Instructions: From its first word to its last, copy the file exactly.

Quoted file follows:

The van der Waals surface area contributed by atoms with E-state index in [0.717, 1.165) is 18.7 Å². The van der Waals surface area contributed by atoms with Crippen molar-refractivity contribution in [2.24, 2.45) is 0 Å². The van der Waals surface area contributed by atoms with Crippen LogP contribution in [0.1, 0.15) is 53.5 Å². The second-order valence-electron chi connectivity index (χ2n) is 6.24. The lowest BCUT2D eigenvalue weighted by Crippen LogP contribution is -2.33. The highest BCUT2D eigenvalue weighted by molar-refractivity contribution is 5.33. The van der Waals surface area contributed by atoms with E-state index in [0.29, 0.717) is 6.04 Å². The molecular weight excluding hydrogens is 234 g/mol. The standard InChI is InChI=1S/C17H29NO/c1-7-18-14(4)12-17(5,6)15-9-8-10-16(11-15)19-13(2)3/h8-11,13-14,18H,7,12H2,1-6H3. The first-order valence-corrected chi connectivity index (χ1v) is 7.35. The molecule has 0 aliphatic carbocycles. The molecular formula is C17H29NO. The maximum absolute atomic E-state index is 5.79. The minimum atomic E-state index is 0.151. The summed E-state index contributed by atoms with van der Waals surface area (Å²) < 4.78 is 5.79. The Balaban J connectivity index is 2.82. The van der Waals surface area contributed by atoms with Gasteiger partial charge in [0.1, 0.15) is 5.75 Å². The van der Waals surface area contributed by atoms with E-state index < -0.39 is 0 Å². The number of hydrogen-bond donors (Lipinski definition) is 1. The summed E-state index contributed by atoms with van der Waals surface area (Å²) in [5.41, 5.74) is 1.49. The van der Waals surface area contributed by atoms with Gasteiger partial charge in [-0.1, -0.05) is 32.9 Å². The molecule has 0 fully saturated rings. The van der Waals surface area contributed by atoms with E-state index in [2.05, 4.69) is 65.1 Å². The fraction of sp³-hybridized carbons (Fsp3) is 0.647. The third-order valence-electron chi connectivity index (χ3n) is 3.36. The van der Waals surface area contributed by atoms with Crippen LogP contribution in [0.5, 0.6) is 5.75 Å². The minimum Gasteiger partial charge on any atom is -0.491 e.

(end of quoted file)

The van der Waals surface area contributed by atoms with E-state index in [0.717, 1.165) is 18.7 Å². The van der Waals surface area contributed by atoms with Crippen molar-refractivity contribution in [2.24, 2.45) is 0 Å². The van der Waals surface area contributed by atoms with Crippen LogP contribution in [0.1, 0.15) is 53.5 Å². The second-order valence-electron chi connectivity index (χ2n) is 6.24. The lowest BCUT2D eigenvalue weighted by Crippen LogP contribution is -2.33. The highest BCUT2D eigenvalue weighted by molar-refractivity contribution is 5.33. The van der Waals surface area contributed by atoms with E-state index in [0.29, 0.717) is 6.04 Å². The molecular weight excluding hydrogens is 234 g/mol. The standard InChI is InChI=1S/C17H29NO/c1-7-18-14(4)12-17(5,6)15-9-8-10-16(11-15)19-13(2)3/h8-11,13-14,18H,7,12H2,1-6H3. The first-order valence-corrected chi connectivity index (χ1v) is 7.35. The molecule has 0 aliphatic carbocycles. The molecular formula is C17H29NO. The maximum absolute atomic E-state index is 5.79. The minimum atomic E-state index is 0.151. The summed E-state index contributed by atoms with van der Waals surface area (Å²) < 4.78 is 5.79. The Balaban J connectivity index is 2.82. The van der Waals surface area contributed by atoms with Gasteiger partial charge in [0.1, 0.15) is 5.75 Å². The van der Waals surface area contributed by atoms with E-state index < -0.39 is 0 Å². The number of hydrogen-bond donors (Lipinski definition) is 1. The summed E-state index contributed by atoms with van der Waals surface area (Å²) in [5.41, 5.74) is 1.49. The van der Waals surface area contributed by atoms with Gasteiger partial charge in [-0.1, -0.05) is 32.9 Å². The molecule has 0 fully saturated rings. The van der Waals surface area contributed by atoms with E-state index in [2.05, 4.69) is 65.1 Å². The fraction of sp³-hybridized carbons (Fsp3) is 0.647. The third-order valence-electron chi connectivity index (χ3n) is 3.36. The van der Waals surface area contributed by atoms with Crippen LogP contribution in [0.5, 0.6) is 5.75 Å². The minimum Gasteiger partial charge on any atom is -0.491 e.